[R] "chi-square" | "chi-squared" | "chi squared" | "chi square" ?
Jim Lemon
drj|m|emon @end|ng |rom gm@||@com
Fri Oct 18 22:20:42 CEST 2019
I have thought about this one myself, and just reading the posts and
links has afforded me a more informed viewpoint. My guess is that it
boils down to a contest between mathematics and prosody. To speakers
of English, "square" in the mathematical sense implies the active
form such as "I square this number". When our focus is on the number
itself, it is usually expressed as "This number has been squared". My
suggestion is that while "chi-square" may be more correct in the
derivation of the statistic, "chi-squared" is more consistent with
colloquial usage in using the passive form. It may also avoid
confusion with the use of "square" as a noun, in which the preceding
word is often an adjective (e.g. "a red square").
Jim
On Sat, Oct 19, 2019 at 12:19 AM Dénes Tóth <toth.denes using kogentum.hu> wrote:
>
> Dear Martin,
>
> Others struggle with this inconsistency as well; I found this discussion
> useful:
> https://math.stackexchange.com/questions/1098138/chi-square-or-chi-squared
>
> Denes
>
>
> On 10/18/19 2:51 PM, Martin Maechler wrote:
> > As it's Friday ..
> >
> > and I also really want to clean up help files and similar R documents,
> > both in R's own sources and in my new 'DPQ' CRAN package :
> >
> > As a trained mathematician, I'm uneasy if a thing has
> > several easily confusable names, .. but as somewhat
> > humanistically educated person, I know that natural languages,
> > English in this case, are much more flexible than computer
> > languages or math...
> >
> > Anyway, back to the question(s) .. which I had asked myself a
> > couple of months ago, and already remained slightly undecided:
> >
> > The 0-th (meta-)question of course is
> >
> > 0. Is it worth using only one written form for the
> > χ² - distribution, e.g. "everywhere" in R?
> >
> > The answer is not obvious, as already the first few words of the
> > (English) Wikipedia clearly convey:
> >
> > The URL is https://en.wikipedia.org/wiki/Chi-squared_distribution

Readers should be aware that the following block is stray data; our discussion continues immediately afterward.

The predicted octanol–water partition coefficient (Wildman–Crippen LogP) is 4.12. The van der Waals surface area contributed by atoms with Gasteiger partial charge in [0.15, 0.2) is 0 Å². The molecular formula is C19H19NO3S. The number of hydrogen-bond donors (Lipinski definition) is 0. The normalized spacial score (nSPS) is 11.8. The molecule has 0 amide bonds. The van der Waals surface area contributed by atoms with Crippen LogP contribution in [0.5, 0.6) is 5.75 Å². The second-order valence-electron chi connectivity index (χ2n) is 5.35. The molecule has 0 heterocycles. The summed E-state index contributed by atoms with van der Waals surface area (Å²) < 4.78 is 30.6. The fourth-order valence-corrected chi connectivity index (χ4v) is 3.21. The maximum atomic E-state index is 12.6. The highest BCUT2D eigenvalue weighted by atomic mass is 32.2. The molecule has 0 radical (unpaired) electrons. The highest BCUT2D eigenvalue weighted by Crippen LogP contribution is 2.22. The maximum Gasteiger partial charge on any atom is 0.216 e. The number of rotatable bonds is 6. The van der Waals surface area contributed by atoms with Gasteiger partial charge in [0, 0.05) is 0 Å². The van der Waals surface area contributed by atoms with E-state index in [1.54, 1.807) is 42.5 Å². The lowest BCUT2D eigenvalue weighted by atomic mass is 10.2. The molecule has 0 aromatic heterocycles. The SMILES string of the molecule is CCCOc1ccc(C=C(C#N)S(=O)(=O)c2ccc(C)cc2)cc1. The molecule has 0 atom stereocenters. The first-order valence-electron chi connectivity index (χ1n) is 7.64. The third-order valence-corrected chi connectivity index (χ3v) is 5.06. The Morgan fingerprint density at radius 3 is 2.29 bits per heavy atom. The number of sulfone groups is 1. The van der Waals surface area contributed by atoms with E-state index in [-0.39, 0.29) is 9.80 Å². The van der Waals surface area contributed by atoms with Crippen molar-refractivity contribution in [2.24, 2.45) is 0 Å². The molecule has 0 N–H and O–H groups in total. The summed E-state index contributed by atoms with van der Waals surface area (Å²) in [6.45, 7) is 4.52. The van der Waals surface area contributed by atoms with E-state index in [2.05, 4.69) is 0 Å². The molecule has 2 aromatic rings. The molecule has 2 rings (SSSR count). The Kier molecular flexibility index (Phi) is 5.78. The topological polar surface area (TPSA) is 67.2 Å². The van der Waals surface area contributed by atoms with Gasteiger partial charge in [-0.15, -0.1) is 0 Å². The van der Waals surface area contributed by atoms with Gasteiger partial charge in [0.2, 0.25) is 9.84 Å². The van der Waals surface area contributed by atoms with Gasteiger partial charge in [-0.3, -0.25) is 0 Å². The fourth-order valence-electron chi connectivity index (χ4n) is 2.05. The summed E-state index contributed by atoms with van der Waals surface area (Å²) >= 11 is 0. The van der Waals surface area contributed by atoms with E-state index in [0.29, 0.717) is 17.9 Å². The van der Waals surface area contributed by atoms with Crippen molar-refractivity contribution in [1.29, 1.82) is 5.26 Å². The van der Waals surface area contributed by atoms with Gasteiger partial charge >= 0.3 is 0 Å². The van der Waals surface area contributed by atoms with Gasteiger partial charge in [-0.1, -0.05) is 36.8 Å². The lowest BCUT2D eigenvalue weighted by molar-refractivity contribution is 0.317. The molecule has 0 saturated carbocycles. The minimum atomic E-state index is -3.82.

> > and the main title therefore also
> > "Chi-squared distribution"
> >
> > Then it reads
> >
> >> This article is about the mathematics of the chi-squared
> >> distribution. For its uses in statistics, see chi-squared
> >> test. For the music [...]
> >
> >> In probability theory and statistics, the chi-square
> >> distribution (also chi-squared or χ2-distribution) with k
> >> degrees of freedom is the distribution of a sum of the squares
> >> of k independent standard normal random variables.
> >
> >> The chi-square distribution is a special case of the gamma
> >> distribution and is one of the most widely used probability
> >> distributions in inferential statistics, notably in hypothesis
> >> testing [........]
> >> [........]
> >
> > So, in title and 1st paragraph its "chi-squared", but then
> > everywhere(?) the text used "chi-square".
> >
> > Undoubtedly, Wilson & Hilferty (1931) has been an important
> > paper and they use "Chi-square" in the title;
> > also Johnson, Kotz & Balakrishnan (1995)
> > see R's help page ?pchisq use "Chi-square" in the title of
> > chapter 18 and then, diplomatically for chapter 29,
> > "Noncentral χ²-Distributions" as title.
> >
> > So it seems, that historically and using prestigious sources,
> > "chi-square" to dominate (notably if we do not count "χ²" as an
> > alternative).
> >
> > Things look a bit different when I study R's sources; on one
> > hand, I find all 4 forms (s.Subject); then in the "R source
> > history", I see
> >
> > $ svn log -c11342
> > ------------------------------------------------------------------------
> > r11342 | <....> | 2000-11-14 ...
> >
> > Use `chi-squared'.
> > ------------------------------------------------------------------------
> >
> > which changed 16 (if I counted correctly) cases of 'chi-square' to 'chi-squared'.
> >
> > I have not found any R-core internal (or public) reasoning about
> > that change, but had kept it in mind and often worked along that "goal".
> >
> > As a consequence, "statistically" speaking, much of R's own use has been
> > standardized to use "chi-squared"; but as I mentioned, I still
> > find all 4 variants even in "R base" package help files
> > (which of course I now could quite quickly change (using Emacs M-x grep, plus a script);
> > but
> >
> > ... "as it is Friday" ... I'm interested to hear what others
> > think, notably if you are native English (or "American" ;-)
> > speaking and/or have some extra good knowledge on such
> > matters...
> >
> > Martin Maechler
> > ETH Zurich
> >
> > ______________________________________________
> > R-help using r-project.org mailing list -- To UNSUBSCRIBE and more, see
> > https://stat.ethz.ch/mailman/listinfo/r-help
> > PLEASE do read the posting guide http://www.R-project.org/posting-guide.html
> > and provide commented, minimal, self-contained, reproducible code.
> >
>
> ______________________________________________
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